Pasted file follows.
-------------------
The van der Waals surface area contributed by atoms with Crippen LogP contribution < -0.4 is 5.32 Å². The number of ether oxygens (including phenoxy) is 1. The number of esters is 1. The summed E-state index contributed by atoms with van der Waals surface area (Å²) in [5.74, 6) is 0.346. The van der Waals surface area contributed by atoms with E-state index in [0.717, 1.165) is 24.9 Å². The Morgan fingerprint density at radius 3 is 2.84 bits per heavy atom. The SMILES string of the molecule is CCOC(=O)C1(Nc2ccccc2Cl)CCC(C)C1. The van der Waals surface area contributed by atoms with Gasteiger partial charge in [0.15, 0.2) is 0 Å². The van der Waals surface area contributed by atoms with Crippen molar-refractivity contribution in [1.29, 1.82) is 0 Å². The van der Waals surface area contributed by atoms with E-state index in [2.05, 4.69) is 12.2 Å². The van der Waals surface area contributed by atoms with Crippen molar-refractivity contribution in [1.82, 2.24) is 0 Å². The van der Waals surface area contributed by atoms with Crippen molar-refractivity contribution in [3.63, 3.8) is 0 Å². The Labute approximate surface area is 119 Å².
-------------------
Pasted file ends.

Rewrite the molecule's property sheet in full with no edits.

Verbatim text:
The van der Waals surface area contributed by atoms with Crippen LogP contribution < -0.4 is 5.32 Å². The number of ether oxygens (including phenoxy) is 1. The number of esters is 1. The summed E-state index contributed by atoms with van der Waals surface area (Å²) in [5.74, 6) is 0.346. The van der Waals surface area contributed by atoms with E-state index in [0.717, 1.165) is 24.9 Å². The Morgan fingerprint density at radius 3 is 2.84 bits per heavy atom. The SMILES string of the molecule is CCOC(=O)C1(Nc2ccccc2Cl)CCC(C)C1. The van der Waals surface area contributed by atoms with Gasteiger partial charge in [0.15, 0.2) is 0 Å². The van der Waals surface area contributed by atoms with Crippen molar-refractivity contribution in [1.29, 1.82) is 0 Å². The van der Waals surface area contributed by atoms with E-state index in [2.05, 4.69) is 12.2 Å². The van der Waals surface area contributed by atoms with Crippen molar-refractivity contribution in [1.82, 2.24) is 0 Å². The van der Waals surface area contributed by atoms with Crippen molar-refractivity contribution in [3.63, 3.8) is 0 Å². The Labute approximate surface area is 119 Å².